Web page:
The most recent issues show all of the strengths and weaknesses that have always been a part of the galaxy’s greatest comic. The anthology format means it is impossible to keep everybody satisfied all of the time and there are always some outright stinkers, but there are also still plenty of gems showing up in its pages on a weekly basis.
It may be nine years past its futuristic date, but the first half of 2009 has still been a good six months for the science fiction institution. Plenty of old favourites, a couple of pleasant surprises and those turkeys.
Same as it ever was, then.
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(This post will not look at Pat Mills’ recent (and mostly excellent) work for the comic, as the venerable Mr Mills is just too big to lump in with everyone else and will get his own individual post later in the week. There will also be no mention of anything from the last couple of months, as it takes 10 weeks for 2000ad to get to this part of the world or anything about the current state of the Judge Dredd Megazine, as I just can’t justify paying $20 for a couple of new stories, a whole bunch of text and reprints of stuff I’ve already got. For full reviews of the most recent issues, check out www.2000review.co.uk, where they’ve been doing a fine job for several years.)
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Judge Dredd remains, as ever, the foundation of the comic and still retains the capacity for brilliance. Creator John Wagner still keeps the overall direction of the strip on track and has taken it in some really fascinating territory.
Over the past six months, Dredd has lost the political backing of most of the judges and may even face exile from the violent and terrible city that he loves so much.
Themes that have bubbled under the surface for years and years are still being pulled out with a new depth that is nothing short of surprising. There has been discussion of Dredd’s willingness to break in half, rather than bend in any way, since just after the Judge Child Quest, and it’s still a talking point in the story.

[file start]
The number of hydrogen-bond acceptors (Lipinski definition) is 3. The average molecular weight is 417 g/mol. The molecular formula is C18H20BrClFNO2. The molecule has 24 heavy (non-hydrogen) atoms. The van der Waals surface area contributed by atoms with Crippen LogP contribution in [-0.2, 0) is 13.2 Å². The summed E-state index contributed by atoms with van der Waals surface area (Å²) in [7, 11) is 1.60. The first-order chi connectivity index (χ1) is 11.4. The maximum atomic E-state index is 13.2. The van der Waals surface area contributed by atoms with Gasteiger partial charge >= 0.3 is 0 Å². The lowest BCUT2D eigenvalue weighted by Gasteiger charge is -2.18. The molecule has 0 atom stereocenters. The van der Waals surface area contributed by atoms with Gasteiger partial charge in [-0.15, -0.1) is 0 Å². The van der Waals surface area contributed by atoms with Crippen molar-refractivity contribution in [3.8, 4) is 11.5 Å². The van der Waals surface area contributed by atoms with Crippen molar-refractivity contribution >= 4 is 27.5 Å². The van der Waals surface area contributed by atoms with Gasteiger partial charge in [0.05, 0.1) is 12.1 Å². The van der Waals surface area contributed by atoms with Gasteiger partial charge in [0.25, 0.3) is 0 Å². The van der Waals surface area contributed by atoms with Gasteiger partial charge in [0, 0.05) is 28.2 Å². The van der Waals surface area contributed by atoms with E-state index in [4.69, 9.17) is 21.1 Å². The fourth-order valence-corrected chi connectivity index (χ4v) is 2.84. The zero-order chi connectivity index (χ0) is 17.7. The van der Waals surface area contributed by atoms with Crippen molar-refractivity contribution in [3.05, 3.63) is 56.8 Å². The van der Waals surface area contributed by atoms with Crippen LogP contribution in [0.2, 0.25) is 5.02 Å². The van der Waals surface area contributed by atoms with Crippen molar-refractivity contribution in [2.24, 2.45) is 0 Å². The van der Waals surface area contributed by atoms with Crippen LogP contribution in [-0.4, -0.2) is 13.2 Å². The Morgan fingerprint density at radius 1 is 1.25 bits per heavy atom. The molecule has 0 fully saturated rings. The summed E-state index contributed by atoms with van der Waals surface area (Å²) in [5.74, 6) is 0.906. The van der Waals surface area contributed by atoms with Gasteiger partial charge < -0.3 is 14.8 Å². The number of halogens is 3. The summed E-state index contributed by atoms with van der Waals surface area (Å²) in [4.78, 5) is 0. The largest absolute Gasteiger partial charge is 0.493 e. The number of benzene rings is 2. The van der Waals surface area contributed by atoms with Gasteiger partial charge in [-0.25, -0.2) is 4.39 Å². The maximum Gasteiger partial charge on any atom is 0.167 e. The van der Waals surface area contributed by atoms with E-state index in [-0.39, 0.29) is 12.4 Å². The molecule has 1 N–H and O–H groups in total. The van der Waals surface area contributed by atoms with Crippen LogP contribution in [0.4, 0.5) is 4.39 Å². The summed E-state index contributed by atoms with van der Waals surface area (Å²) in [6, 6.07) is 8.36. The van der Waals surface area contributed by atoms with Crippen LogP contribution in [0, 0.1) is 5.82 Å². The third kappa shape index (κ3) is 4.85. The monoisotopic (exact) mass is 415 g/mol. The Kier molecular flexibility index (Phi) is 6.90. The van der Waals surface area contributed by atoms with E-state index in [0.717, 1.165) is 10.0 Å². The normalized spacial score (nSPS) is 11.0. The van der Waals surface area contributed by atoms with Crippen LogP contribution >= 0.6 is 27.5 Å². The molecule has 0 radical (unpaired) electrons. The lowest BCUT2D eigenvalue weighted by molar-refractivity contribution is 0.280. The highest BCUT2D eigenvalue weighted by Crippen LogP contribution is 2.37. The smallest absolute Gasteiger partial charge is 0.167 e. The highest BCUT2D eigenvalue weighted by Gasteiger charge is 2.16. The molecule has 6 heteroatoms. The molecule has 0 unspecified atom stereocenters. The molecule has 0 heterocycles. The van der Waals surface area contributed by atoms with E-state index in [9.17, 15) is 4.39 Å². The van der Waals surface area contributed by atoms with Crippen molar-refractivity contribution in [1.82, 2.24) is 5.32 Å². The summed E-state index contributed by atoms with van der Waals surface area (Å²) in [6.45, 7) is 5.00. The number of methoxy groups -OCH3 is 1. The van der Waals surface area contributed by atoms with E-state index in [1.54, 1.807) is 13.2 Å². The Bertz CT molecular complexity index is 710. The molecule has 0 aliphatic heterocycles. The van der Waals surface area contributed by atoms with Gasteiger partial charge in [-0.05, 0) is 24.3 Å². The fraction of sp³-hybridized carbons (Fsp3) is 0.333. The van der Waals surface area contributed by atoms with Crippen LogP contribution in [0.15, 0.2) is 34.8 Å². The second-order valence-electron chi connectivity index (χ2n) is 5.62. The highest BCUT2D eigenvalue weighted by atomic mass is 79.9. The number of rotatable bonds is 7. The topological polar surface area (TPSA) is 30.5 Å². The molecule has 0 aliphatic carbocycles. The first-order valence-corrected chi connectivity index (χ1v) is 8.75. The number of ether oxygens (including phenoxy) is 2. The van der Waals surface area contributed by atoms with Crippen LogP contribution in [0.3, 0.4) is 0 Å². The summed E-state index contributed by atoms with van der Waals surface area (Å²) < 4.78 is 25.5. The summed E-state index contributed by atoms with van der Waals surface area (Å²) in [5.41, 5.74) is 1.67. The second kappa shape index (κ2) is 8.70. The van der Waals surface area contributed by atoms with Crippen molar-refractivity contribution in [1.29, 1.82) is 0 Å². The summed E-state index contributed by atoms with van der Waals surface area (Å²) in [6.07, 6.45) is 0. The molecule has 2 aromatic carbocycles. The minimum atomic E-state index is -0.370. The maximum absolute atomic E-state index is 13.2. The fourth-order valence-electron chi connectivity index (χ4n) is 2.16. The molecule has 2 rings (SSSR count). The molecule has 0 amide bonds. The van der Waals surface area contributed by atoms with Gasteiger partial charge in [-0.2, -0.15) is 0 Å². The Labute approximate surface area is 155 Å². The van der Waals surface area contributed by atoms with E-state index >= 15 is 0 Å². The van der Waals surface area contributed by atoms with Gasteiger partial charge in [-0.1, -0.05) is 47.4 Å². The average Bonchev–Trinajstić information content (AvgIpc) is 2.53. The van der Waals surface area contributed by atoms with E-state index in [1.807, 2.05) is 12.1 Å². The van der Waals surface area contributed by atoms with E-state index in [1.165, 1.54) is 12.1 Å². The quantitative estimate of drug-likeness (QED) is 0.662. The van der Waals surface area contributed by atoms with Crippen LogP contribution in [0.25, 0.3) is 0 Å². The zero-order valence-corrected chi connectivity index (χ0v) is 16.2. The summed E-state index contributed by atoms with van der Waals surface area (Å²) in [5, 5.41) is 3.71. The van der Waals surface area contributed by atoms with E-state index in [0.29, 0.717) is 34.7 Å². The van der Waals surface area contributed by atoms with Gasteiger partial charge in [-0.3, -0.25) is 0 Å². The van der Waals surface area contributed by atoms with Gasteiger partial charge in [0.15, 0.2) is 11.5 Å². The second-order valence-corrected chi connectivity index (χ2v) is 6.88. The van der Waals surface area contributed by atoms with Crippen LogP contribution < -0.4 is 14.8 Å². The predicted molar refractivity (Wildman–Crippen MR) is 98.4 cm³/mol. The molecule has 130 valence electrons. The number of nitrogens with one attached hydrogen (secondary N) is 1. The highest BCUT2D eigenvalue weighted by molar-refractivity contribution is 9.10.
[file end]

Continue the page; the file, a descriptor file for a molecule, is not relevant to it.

Judge Dredd’s future promises to be just as interesting, with the big man still questioning the inequities of law he loves so much, while still following it to the letter.
But it’s not all about the ongoing saga. This year has still seen plenty of short tales, showcasing the humour and absurdity of Dredd at his finest. Wagner even managed to write a ten-part run that didn’t bother with any of the over-reaching themes, with the writer content to do a straight thriller about an unstoppable killer and an addictively toxic alien brainsucker.
Other writers have also had a go with including Ian Edginton and Al Ewing taking time away from their own strips to add another tiny bit of Dredd lore, with Ian coming up with some new psi-shenanigans, while Al has got some more great mileage out of the well-mined future Sex Olympics. It’s also been good to see the odd Gordon Rennie, after the Scotsman appeared to give up on comics in favour of more lucrative video game work.
But Wagner is the lawmaster, and Backlash has been the best story of the year so far, offering up the usual humour and tragedy, along with some real surprises and emotional weight. It is the kind of story where nothing will be the same again, and carries the thirty-year evolution of Dredd on to the next level. Excellent stuff.
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It can look easy to create a good Tharg’s Future Shock, but it’s bloody hard to get it right. Creators such as Alan Moore, Grant Morrison and Peter Milligan all perfected their craft on six-page yarns for the comic, and it’s still used to blood new talent.
Unfortunately, that reliance on using the future shock as a training ground leads to some pretty clumsy stories. There is no shortage of good ideas, but the execution is often lacking. Some of the more recent short stories have occasionally featured artwork from odd legends like Robin Smith, but they mostly use rawer talents.
And for all that, there is something nice about a new Future Shock, even if it doesn’t completely work. They are over and done with quickly, and a bad future shock never lingers as a bad taste.
In recent times, 2000ad has also featured the fine comic styling of Bob Byrne’s Twisted Tales, short, bizarre and dialogue-free tales of weirdness. They often make little sense on the first read-through, but can be surprisingly rewarding on later reflection, while Byrne’s art is a lovely mixture of odd cuteness and foreboding menace. They might not have the charm and wit of some of the classic Future Shocks of the past, but Byrne’s story hold their own.
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Al Ewing and Henry Flint’s Zombo kinda fizzled out. The story of an undead and awfully polite monster leading the way through a truly alien and hellish deathworld has some wonderfully imaginatively gory deaths doled out to its characters, but then just stopped.